Friday, March 25, 2016

Alex Ross at the New Yorker on pop culture remaking Richard Wagner in its own image ...

Full disclosure, I find the music of Richard Wagner so irritating I'd rather listen to a comparable number of hours of Stravinsky as a tonic.  Still, much as I dislike Wagner's music, Ross points out that popular culture has reinvented Wagner in ways that suit the times:

For decades, it has been claimed that Wagner’s anti-Semitism was murderous, even Hitler-like, in its intensity. The voluminous diaries kept by the composer’s second wife, Cosima, have supplied the main proof. The most dismaying exhibit: “He makes a drastic joke to the effect that all Jews should be burned at a performance of ‘Nathan [the Wise].’ ” An essay by Derek Hughes in the new issue of The Wagner Journal contests the prophet-of-the-Holocaust thesis, arguing that scholars have misread several entries in the diary as endorsements of violent anti-Semitism. For example, Hughes proposes that a passage long thought to record Wagner’s praise for a pogrom in Russia—“That is the only way it can be done—by throwing these fellows out and giving them a thrashing”—is, in fact, a commentary on the killing of anti-Semitic ruffians by Russian soldiers. On another occasion, Wagner expresses his “astonishment” over language employed in a “court case involving Jews”; this appears to be the infamous Tiszaeszlár affair, in Hungary, in which fifteen Jews were accused of ritual murder. Some of Hughes’s conclusions are arguable, but the case of Wagner is far from closed.

As for Wagner’s attitudes toward people of color, he was relatively progressive for his time. He made admiring remarks about Cetshwayo, the Zulu leader who humiliated English forces in the early stages of the Anglo-Zulu War of 1879: “Fate takes a solemn view—Zulus are also human beings like ourselves.” Several times he cast doubt on the project of “civilizing” non-Western peoples. He said that the American Civil War was “the only war whose aim was humane.” He condemned a “spiteful remark” in a German newspaper about Harriet Beecher Stowe, evidently to the effect that Stowe was “stirring up the slaves.” He praised Carl Schurz, who immigrated to America, supported Abraham Lincoln, and was elected to the Senate. On the subject of Native Americans, he seconded Cosima’s view that “I would give the whole of discovered America in exchange for the poor natives’ not having been burned or persecuted.”

Cosima’s prejudices equalled or even exceeded those of her husband, but after she took over the Bayreuth Festival she made a remarkable gesture, one that would have been unthinkable in post-Civil War America. As I revealed in a 2013 article, she hired the mixed-race singer Luranah Aldridge for an 1896 production of the “Ring,” casting her as—strange to say—one of the Valkyries. Aldridge, whose father was the great black actor Ira Aldridge, fell ill and was unable to sing, but Cosima remained solicitous toward her. Aldridge apparently lived for a time at Wahnfried, the Wagner home. Only many decades later did the Metropolitan Opera venture to put a black singer onstage.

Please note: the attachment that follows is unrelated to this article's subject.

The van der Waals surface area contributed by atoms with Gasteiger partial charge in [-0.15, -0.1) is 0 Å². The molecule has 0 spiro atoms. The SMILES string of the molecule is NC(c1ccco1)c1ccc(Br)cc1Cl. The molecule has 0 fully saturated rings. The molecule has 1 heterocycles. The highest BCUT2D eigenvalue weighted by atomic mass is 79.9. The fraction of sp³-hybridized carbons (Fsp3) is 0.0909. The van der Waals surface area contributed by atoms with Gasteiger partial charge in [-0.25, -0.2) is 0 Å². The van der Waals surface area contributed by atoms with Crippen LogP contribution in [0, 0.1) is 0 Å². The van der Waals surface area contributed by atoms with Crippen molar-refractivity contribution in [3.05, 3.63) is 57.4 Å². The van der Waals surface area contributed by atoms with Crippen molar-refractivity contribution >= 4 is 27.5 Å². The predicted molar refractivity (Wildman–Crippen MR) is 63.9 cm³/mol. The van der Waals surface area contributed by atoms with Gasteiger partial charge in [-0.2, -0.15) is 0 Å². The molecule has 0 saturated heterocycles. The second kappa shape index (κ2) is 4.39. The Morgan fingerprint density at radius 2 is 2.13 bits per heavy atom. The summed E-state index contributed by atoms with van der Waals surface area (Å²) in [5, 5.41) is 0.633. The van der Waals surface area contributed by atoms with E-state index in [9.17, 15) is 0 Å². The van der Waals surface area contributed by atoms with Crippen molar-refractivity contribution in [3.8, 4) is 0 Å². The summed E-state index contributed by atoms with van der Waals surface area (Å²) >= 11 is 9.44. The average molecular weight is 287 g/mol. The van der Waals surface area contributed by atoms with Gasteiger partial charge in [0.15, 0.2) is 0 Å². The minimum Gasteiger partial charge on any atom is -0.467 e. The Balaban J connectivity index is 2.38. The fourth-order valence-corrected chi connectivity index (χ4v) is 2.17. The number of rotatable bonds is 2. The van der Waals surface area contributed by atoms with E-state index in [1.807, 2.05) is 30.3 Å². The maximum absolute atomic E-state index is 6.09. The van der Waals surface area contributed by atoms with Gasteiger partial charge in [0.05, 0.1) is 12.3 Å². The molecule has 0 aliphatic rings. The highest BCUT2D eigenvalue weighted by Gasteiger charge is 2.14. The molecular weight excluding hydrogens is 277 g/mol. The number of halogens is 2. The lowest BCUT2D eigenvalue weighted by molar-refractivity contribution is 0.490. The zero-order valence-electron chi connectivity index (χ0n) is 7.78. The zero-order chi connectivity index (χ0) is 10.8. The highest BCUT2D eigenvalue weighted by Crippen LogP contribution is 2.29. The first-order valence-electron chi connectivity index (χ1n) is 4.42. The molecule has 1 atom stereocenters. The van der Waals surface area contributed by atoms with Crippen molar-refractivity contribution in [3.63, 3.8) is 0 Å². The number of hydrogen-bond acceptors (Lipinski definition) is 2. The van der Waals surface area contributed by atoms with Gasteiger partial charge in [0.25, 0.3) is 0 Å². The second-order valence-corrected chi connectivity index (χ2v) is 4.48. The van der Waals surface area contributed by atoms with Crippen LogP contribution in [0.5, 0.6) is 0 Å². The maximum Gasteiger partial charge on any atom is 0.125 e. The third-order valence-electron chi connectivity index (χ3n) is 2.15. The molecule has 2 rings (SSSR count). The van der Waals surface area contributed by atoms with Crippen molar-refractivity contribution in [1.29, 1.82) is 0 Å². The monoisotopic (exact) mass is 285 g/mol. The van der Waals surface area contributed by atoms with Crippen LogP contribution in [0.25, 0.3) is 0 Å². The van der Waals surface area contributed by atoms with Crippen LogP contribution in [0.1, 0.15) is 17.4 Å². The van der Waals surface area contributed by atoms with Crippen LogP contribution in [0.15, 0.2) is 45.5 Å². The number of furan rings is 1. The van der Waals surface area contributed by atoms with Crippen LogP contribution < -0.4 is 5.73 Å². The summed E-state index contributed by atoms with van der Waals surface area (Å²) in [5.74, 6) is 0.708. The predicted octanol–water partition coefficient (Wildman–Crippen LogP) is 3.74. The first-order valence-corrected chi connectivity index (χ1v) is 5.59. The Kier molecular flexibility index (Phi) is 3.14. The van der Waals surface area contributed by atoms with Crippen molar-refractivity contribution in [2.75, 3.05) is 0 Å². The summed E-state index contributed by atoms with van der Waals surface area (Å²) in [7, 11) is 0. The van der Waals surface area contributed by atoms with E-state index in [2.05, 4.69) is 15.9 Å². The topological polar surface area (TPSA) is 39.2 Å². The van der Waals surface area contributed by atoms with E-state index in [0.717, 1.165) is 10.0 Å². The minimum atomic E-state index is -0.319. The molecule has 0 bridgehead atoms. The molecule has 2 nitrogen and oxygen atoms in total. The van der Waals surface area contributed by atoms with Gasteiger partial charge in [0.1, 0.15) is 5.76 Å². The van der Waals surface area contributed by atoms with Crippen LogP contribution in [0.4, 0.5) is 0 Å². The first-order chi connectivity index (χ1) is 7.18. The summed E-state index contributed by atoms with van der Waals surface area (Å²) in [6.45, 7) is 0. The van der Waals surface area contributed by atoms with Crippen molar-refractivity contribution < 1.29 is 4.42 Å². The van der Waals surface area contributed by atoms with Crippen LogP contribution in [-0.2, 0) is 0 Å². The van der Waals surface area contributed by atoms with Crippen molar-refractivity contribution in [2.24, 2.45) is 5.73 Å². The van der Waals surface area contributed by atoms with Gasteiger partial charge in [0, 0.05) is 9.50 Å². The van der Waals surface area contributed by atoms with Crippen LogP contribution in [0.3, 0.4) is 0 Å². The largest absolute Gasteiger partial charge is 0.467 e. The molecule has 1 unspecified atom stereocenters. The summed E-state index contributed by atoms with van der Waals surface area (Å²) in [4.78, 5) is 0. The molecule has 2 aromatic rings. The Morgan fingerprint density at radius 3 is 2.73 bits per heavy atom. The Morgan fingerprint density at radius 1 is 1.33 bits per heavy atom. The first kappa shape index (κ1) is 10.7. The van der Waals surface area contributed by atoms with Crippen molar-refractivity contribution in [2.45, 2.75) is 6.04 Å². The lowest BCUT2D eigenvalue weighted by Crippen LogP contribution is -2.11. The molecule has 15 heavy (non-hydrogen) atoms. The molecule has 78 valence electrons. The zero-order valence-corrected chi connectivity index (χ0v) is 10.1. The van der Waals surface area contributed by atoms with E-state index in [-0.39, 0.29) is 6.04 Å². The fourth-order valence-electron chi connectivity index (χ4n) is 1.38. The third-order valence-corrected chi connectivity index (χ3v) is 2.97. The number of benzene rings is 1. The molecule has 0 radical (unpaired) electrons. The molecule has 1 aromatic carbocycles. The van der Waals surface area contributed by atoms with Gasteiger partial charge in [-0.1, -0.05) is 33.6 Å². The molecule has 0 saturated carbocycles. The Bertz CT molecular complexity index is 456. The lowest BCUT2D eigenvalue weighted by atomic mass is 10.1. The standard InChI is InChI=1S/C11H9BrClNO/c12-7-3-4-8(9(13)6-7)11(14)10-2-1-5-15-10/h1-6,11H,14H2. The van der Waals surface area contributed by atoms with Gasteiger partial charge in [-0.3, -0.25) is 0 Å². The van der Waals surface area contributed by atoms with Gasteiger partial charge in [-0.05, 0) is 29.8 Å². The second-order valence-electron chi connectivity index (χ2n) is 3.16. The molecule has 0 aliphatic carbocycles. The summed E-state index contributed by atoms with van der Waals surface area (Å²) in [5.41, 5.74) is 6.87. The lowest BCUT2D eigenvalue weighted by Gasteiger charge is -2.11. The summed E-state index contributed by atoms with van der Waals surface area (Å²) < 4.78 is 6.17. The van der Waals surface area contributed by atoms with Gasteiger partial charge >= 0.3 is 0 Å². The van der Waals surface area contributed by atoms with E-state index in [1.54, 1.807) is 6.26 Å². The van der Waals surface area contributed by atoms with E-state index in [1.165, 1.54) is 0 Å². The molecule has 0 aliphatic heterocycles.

So the irony of Wagner playing behind Iñárritu is not as acute as it might seem. A composer who lamented the slaughter of Native Americans may well have accepted the message of “The Revenant.” The racist edge that moviegoers have learned to detect in “The Ride of the Valkyries” is, in fact, an outgrowth of homegrown, all-American hatred. “The Birth of a Nation,” one of the founding documents of Hollywood cinema, is far less liberal, by any measure, than the “Ring,” an epic of godly greed and corruption. In linking the “Ride” to the Klan, Griffith and Breil wrenched the music out of context and distorted it beyond recognition. Its appearance in “Apocalypse Now” is no less grotesque, although there it serves to satirize American bombast and arrogance.

“The Ride of the Valkyries” is no anthem of male rage and violence. The opening of Act III of “Die Walküre” is a purely female spectacle, in which the Valkyries carry the hate-ravaged bodies of slain warriors. More than a few early listeners saw the scene as one of feminist empowerment. A passage in Charlotte Teller’s 1907 novel, “The Cage,” a tale of a budding writer who yearns for freedom, describes the Valkyries’ effect at a concert in Chicago: “She felt herself, struggling, breathless, to get higher and higher. . . . She felt herself strong and vital, astride a horse of Walhalla. . . . It was only a war-woman, a Valkyrie, who could bring a man into the home of the gods.” What happened in the intervening years? Pop culture remade Wagner in its own image.

Still doesn't mean I want to hear Wagner without the help of Bugs Bunny but ... fair enough. :)

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